Saturday, April 4, 2009

Topkapi: kapi - perhaps, top - definitely not

rdering sets can be a hit-or-miss experience. If you luck out, you get to taste the chef's fortes. If you get the short end of the stick, you end up with generic gunk churned out to stuff undiscerning tourists' faces.

I could not figure out what kind of deal I landed with my full set (£23.50) at Topkapi, a Turkish restaurant on High Street Marylebone. It seemed to be the chef's finest because my party, who all ordered à la carte, were working on something similar. On the other hand, I just couldn't work up any excitement over what I had on my plate.

First I had a selection of mezze. Cold: an aubergine salad, chopped pickles, tzatziki, hommous, a cod roe salad and a bean salad. Hot starters (temperature hot, not spicy hot) cam on one plate: half a sausage, a filo pastry, a few shavings of shawarma, a deep-fried calamari ring and a kibbeh. On top of that, Olga kindly gave me a piece of her baked portobello mushroom. A generous but uninspiring collection of little dishes I now had before me. None was downright thumbs-down but they all lacked that delightful fresh herbiness I expect from good Turkish cuisine. All in all, the yoohoo factor of Soviet canned tuna.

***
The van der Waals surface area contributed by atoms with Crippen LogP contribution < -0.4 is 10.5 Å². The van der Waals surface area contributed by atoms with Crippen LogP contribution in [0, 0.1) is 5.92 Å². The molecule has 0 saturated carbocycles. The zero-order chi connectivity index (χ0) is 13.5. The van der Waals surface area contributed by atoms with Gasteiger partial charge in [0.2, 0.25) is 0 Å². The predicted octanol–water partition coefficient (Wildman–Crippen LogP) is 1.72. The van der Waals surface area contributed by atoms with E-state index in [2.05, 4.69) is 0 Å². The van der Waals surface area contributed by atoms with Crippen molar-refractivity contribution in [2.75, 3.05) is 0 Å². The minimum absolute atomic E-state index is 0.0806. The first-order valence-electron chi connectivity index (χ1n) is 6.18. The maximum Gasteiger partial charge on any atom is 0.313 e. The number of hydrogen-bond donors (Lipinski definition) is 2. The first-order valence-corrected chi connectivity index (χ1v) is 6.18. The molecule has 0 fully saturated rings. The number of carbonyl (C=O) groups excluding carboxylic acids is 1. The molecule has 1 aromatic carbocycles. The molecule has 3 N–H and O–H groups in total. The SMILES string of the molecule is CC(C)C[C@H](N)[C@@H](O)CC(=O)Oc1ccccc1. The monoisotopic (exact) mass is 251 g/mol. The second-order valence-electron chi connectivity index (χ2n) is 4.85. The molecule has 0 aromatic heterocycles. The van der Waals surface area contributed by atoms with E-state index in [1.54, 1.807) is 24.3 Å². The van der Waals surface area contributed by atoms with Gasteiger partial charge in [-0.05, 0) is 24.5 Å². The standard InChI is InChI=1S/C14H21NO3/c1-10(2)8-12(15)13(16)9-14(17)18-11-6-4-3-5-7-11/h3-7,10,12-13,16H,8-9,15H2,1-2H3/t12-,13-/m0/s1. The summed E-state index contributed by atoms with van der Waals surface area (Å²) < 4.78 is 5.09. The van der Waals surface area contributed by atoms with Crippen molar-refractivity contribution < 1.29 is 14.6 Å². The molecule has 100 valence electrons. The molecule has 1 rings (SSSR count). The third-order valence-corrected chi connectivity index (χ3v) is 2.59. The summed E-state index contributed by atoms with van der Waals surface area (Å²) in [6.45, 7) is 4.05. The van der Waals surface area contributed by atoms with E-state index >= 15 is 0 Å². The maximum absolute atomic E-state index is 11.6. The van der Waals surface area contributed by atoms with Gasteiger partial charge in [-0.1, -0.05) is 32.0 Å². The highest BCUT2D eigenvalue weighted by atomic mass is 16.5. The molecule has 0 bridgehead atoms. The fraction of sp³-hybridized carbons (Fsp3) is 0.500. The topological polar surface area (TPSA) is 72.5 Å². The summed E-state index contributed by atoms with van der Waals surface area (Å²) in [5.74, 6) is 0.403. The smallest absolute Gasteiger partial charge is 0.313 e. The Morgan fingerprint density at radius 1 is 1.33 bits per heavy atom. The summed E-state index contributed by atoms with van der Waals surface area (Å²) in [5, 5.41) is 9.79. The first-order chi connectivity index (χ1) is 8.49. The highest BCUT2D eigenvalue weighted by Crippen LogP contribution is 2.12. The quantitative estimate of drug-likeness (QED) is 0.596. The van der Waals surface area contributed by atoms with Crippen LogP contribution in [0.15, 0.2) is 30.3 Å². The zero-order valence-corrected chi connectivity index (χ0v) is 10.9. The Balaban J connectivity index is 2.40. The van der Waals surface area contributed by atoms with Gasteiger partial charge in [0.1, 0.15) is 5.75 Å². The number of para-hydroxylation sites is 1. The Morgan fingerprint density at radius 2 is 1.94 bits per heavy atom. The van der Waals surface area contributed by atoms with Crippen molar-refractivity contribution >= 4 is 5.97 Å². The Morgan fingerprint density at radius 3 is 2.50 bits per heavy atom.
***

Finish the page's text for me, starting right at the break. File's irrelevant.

My main course was mixed grill. When I was ordering it, the fantabulous Pasha mix in Amsterdam's fine Babylon Alaturka still stood fresh in my mind. Alas, this too didn't live up to expectations. Same shawarma shavings from my starter featured prominently. A strange chunk of unidentifiable meat (I just hope I was not initiated into dog-eating that night!) was chewy and nearly tasteless. It reminded me of overdone ostrich but I dared not to ask. Then there was a small piece of chicken breast, so pink from sauce on the outside that I first took it for salmon. The first bite of the single lamb chop exploded with so much fat that I thought it was a pork chop. "Oh no, it can't be, this is a Turkish place!" The sides consisted of rather lame and greasy fried rice, the classic tomato-cucumber-lettuce mix and a scoop of finely sliced pickled red cabbage (ahem!). To give credit where it is due, the volume was enough to feed a good tired soldier and pieces of grilled bellpepper were scrumptious.

We shared a bottle of red Beaujolais Villages. I was the youngest at the table so I did not protest - the Asian in me is alive and kicking. The vin de merde turned out as horrible as usual, another proof that the Dukes of Burgundy had a very good reason to ban it from their dominions to preserve the reputation of Burgundian wines.

As it always goes, I was still half way with my main when everyone else was already toothpicking. I took my dessert (two pieces of mass-produced baklava from your Turkish corner shop) in a doggie bag. An evening of tea-drinking and conversation at Natasha and Pete's place that ensued redeemed somewhat the shabby meal (
£130 for 5).

Pro's: Friendly service. Open fireplace.
Con's: Gives Turkish cuisine a bad name.
In a nutshell: Grade C version of Ottomanic gastronomy.

Topkapi Restaurant, 25 Marylebone High Street London W1U 4PH

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